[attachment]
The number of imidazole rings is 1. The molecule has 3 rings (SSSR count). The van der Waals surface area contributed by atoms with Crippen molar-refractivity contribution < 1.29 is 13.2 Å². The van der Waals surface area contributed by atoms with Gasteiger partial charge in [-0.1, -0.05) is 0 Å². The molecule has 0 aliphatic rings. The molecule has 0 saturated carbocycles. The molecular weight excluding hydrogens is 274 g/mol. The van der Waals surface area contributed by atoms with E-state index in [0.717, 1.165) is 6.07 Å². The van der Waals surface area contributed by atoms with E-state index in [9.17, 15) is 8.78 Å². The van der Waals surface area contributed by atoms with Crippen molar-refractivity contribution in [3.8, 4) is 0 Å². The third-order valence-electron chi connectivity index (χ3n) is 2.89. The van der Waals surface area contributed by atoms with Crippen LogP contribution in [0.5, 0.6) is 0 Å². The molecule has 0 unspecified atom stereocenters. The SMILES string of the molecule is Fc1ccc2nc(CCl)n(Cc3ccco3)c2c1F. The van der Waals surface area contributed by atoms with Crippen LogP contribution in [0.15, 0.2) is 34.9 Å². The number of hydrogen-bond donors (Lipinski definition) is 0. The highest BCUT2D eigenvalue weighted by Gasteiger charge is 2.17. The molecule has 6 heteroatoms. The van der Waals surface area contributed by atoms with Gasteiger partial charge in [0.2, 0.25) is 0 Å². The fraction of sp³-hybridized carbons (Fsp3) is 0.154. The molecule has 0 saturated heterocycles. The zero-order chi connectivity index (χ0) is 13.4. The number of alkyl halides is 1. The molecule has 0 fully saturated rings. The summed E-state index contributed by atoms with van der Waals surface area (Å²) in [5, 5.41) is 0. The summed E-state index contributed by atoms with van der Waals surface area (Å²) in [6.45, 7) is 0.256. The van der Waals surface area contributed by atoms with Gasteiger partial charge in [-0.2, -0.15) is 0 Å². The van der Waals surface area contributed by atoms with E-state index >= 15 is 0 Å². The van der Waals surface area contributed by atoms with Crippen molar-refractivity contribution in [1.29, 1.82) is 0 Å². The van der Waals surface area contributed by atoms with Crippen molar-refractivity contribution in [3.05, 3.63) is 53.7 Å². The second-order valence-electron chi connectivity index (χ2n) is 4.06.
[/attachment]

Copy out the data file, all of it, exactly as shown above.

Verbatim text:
The number of imidazole rings is 1. The molecule has 3 rings (SSSR count). The van der Waals surface area contributed by atoms with Crippen molar-refractivity contribution < 1.29 is 13.2 Å². The van der Waals surface area contributed by atoms with Gasteiger partial charge in [-0.1, -0.05) is 0 Å². The molecule has 0 aliphatic rings. The molecule has 0 saturated carbocycles. The molecular weight excluding hydrogens is 274 g/mol. The van der Waals surface area contributed by atoms with E-state index in [0.717, 1.165) is 6.07 Å². The van der Waals surface area contributed by atoms with E-state index in [9.17, 15) is 8.78 Å². The van der Waals surface area contributed by atoms with Crippen molar-refractivity contribution in [3.8, 4) is 0 Å². The third-order valence-electron chi connectivity index (χ3n) is 2.89. The van der Waals surface area contributed by atoms with Crippen LogP contribution in [0.5, 0.6) is 0 Å². The molecule has 0 unspecified atom stereocenters. The SMILES string of the molecule is Fc1ccc2nc(CCl)n(Cc3ccco3)c2c1F. The van der Waals surface area contributed by atoms with Crippen LogP contribution in [0.15, 0.2) is 34.9 Å². The number of hydrogen-bond donors (Lipinski definition) is 0. The highest BCUT2D eigenvalue weighted by Gasteiger charge is 2.17. The molecule has 6 heteroatoms. The van der Waals surface area contributed by atoms with Gasteiger partial charge in [0.2, 0.25) is 0 Å². The fraction of sp³-hybridized carbons (Fsp3) is 0.154. The molecule has 0 saturated heterocycles. The zero-order chi connectivity index (χ0) is 13.4. The number of alkyl halides is 1. The molecule has 0 fully saturated rings. The summed E-state index contributed by atoms with van der Waals surface area (Å²) in [5, 5.41) is 0. The summed E-state index contributed by atoms with van der Waals surface area (Å²) in [6.45, 7) is 0.256. The van der Waals surface area contributed by atoms with Gasteiger partial charge in [-0.2, -0.15) is 0 Å². The van der Waals surface area contributed by atoms with E-state index >= 15 is 0 Å². The van der Waals surface area contributed by atoms with Crippen molar-refractivity contribution in [1.29, 1.82) is 0 Å². The van der Waals surface area contributed by atoms with Crippen molar-refractivity contribution in [3.05, 3.63) is 53.7 Å². The second-order valence-electron chi connectivity index (χ2n) is 4.06.